We might begin by noting that the fundamental idea that some scientific theories are useful conceptual instruments or tools despite not being even approximately true is one that the scientific realist needs no less than the instrumentalist; after all, this represents the realist’s own attitude toward a theory like Newtonian mechanics. That is, the realist flatly rejects the claims of Newtonian mechanics concerning the fundamental constitution and operation of nature: she denies that space and time are absolute, she denies that gravitation is a force exerted by massive bodies on one another, and so on. But she knows perfectly well that we routinely make use of Newtonian mechanics to send rockets to the moon and, more generally, to make predictions and guide our interventions concerning the behavior of billiard balls, cannonballs, planets, and the like under an extremely wide (although not unrestricted) range of conditions.
(p. 329) We might begin by asking, then, what the realist means when she herself claims that Newtonian mechanics constitutes a useful conceptual tool or instrument that is not even approximately true. The answer, presumably, is that although she does not accept the theory’s account of the fundamental constitution of nature, she nonetheless knows how to apply the theory just as a true believer would to a wide range of entities and phenomena whose existence she thinks can be established and that she thinks can be accurately characterized in ways that simply do not depend on Newtonian mechanics itself. That is, she can make use of other theories that she does regard as accurately describing the physical domain, as well as her own perceptual experience and perhaps other epistemic resources besides, to generate an independent conception of the billiard balls, cannonballs, and rockets to which she can then apply Newtonian mechanics, deploying the theoretical machinery of masses, forces, inelastic collisions, and the like to guide her prediction and intervention with respect to those independently characterized entities, processes, and phenomena. Such phenomena need not be observable, of course, as she knows how a Newtonian would characterize subatomic particles and their gravitational attractions in terms of masses and forces just as well as billiard balls and planets. And over whatever domain she believes the theory to be an instrumentally reliable conceptual tool, she can apply it just as a Newtonian would to guide her prediction and intervention concerning such independently characterized entities, events, and phenomena while nonetheless insisting that the theoretical description Newtonian mechanics gives of those entities, events, and phenomena is not even approximately true.
Indeed, the realist presumably takes this very same attitude toward other empirically successful theories of past science that are fundamentally distinct from contemporary theoretical orthodoxy. Of course, in the case of Newtonian mechanics, she can specify quite precisely just where she expects Newtonian mechanics to fail in application (and by how much), but this feature of the example is incidental, as is the fact that Newtonian mechanics is still actually used in a wide variety of engineering and practical contexts. What matters is that the realist herself regards Newtonian mechanics as a practically useful cognitive tool or instrument despite not being even approximately true, and it seems that she must regard this as an apt characterization of other empirically successful past theories that have been subsequently abandoned, whether or not they are still actually used and whether or not she can specify with mathematical precision what she expects the limits of the range or extent of their instrumental utility to be.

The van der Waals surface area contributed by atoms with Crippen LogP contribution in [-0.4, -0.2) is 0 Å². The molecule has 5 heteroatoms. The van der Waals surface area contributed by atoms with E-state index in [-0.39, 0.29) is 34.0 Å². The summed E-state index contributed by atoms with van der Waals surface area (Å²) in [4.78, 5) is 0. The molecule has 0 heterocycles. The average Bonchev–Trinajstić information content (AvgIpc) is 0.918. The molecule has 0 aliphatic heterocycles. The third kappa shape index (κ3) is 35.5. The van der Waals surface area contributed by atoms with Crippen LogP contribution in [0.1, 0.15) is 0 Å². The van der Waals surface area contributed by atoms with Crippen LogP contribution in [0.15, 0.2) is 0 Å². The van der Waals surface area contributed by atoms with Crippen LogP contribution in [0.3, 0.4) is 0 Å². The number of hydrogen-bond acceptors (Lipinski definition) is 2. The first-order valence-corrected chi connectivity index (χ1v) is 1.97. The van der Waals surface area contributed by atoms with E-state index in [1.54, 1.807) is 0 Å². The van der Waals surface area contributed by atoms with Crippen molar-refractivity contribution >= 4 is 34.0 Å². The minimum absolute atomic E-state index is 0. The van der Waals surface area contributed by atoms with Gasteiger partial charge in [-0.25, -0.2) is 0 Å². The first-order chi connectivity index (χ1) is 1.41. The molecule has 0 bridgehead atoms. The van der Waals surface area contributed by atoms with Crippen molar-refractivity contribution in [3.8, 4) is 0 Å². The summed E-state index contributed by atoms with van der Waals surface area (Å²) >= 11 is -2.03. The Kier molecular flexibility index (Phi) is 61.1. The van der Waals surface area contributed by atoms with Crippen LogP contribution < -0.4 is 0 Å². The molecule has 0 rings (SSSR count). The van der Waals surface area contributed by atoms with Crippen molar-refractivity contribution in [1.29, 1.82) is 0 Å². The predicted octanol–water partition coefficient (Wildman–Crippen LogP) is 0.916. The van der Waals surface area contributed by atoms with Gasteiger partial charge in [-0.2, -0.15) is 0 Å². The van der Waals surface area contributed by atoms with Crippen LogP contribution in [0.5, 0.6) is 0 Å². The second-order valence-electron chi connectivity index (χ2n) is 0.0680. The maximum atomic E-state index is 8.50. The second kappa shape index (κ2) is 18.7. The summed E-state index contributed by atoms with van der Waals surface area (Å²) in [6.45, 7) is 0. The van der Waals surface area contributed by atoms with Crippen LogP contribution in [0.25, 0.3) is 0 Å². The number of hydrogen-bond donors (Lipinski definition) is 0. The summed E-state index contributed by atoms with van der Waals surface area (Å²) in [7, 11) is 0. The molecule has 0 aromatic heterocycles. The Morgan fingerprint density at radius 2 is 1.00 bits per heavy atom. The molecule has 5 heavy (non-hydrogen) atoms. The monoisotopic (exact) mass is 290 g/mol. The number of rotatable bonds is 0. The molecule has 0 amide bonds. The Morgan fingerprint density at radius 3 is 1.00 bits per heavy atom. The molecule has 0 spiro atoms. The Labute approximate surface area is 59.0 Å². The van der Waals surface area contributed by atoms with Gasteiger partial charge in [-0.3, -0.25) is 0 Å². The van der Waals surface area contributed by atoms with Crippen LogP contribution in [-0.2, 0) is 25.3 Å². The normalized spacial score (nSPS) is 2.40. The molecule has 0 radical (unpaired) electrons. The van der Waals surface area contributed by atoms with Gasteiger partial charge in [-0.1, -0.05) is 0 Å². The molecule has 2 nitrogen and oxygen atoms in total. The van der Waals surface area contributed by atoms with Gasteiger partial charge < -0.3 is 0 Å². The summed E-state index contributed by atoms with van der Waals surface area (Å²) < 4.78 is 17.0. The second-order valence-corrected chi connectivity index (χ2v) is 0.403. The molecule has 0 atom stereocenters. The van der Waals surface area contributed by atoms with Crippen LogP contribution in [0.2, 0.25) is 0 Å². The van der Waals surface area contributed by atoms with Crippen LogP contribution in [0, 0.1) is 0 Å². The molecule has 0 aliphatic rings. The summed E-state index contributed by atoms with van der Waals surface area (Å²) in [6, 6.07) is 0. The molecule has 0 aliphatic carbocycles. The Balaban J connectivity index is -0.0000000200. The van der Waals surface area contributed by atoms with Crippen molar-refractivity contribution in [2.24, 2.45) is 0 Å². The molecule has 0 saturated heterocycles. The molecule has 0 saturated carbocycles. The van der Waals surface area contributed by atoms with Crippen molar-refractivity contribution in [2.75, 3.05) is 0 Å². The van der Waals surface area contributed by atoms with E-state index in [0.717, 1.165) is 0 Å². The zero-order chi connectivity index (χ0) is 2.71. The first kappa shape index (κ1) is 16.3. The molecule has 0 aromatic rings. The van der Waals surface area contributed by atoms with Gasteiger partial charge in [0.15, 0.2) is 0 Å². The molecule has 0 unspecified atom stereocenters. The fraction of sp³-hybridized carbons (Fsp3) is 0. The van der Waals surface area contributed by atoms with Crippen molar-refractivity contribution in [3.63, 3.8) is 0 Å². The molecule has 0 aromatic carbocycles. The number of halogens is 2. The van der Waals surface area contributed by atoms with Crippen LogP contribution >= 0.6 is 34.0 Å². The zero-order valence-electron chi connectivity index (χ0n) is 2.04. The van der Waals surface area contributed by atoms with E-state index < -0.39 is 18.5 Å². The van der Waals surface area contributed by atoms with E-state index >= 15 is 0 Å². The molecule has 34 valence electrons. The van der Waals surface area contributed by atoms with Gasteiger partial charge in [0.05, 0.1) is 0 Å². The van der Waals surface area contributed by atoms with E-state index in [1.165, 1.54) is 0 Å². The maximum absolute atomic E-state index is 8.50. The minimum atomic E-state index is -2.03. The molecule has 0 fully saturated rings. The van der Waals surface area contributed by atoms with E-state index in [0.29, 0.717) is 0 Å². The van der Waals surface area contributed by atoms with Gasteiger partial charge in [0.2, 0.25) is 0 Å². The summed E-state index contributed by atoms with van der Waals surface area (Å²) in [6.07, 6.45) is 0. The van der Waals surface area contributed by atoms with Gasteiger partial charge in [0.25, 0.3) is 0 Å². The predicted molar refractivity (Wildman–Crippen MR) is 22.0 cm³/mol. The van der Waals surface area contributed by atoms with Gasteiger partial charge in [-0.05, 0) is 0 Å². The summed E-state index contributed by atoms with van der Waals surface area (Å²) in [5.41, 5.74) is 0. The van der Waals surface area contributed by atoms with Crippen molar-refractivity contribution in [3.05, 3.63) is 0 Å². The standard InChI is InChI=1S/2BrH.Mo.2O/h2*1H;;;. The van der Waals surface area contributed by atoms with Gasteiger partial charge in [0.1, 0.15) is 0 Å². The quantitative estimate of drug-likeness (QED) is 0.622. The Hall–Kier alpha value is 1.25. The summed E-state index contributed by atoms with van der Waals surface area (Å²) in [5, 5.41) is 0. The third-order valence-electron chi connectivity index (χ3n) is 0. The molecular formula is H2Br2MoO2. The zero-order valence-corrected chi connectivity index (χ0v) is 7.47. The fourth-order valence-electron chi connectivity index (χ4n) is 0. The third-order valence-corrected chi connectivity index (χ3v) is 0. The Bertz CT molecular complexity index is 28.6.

But, of course, this very same strategy is available to the scientific instrumentalist for characterizing her own attitude toward those theories she regards as “mere instruments.” She, too, can characterize billiard balls, cannonballs, and planets and form straightforwardly factual beliefs about them by relying on whatever sources of information she has concerning them that are simply independent of Newtonian mechanics or any other theory toward which she adopts an instrumentalist stance. At a minimum, of course, she can rely on the evidence of her senses concerning such entities and phenomena. But, crucially, the same strategy remains open to her even if she accepts W. V. O. Quine’s influential suggestion that the familiar middle-sized objects of our everyday experience are no less “theoretical” entities hypothesized to make sense of the ongoing stream of (p. 330) experience around us than are atoms and genes and that it is only by “the positing of the bodies of common sense” ( 1976, 250) that we come to have any coherent picture of the world around us in the first place. If so, the instrumentalist will then simply need to decide just which theories are those toward which she will adopt an instrumentalist attitude, and the characteristics relevant to making this determination will surely depend on the more general reasons she has for adopting an instrumentalist attitude toward some or all of even our best scientific theories in the first place. If Quine is right, it may well be that a localized instrumentalism concerning any and all “theories” whatsoever is not a coherent possibility, but the epistemic scientific instrumentalist remains free to commit herself to realism concerning some theories (e.g., the hypothesis of the bodies of common sense) and instrumentalism concerning others in just the same way we found necessary in order to make sense of the realist’s own commitments.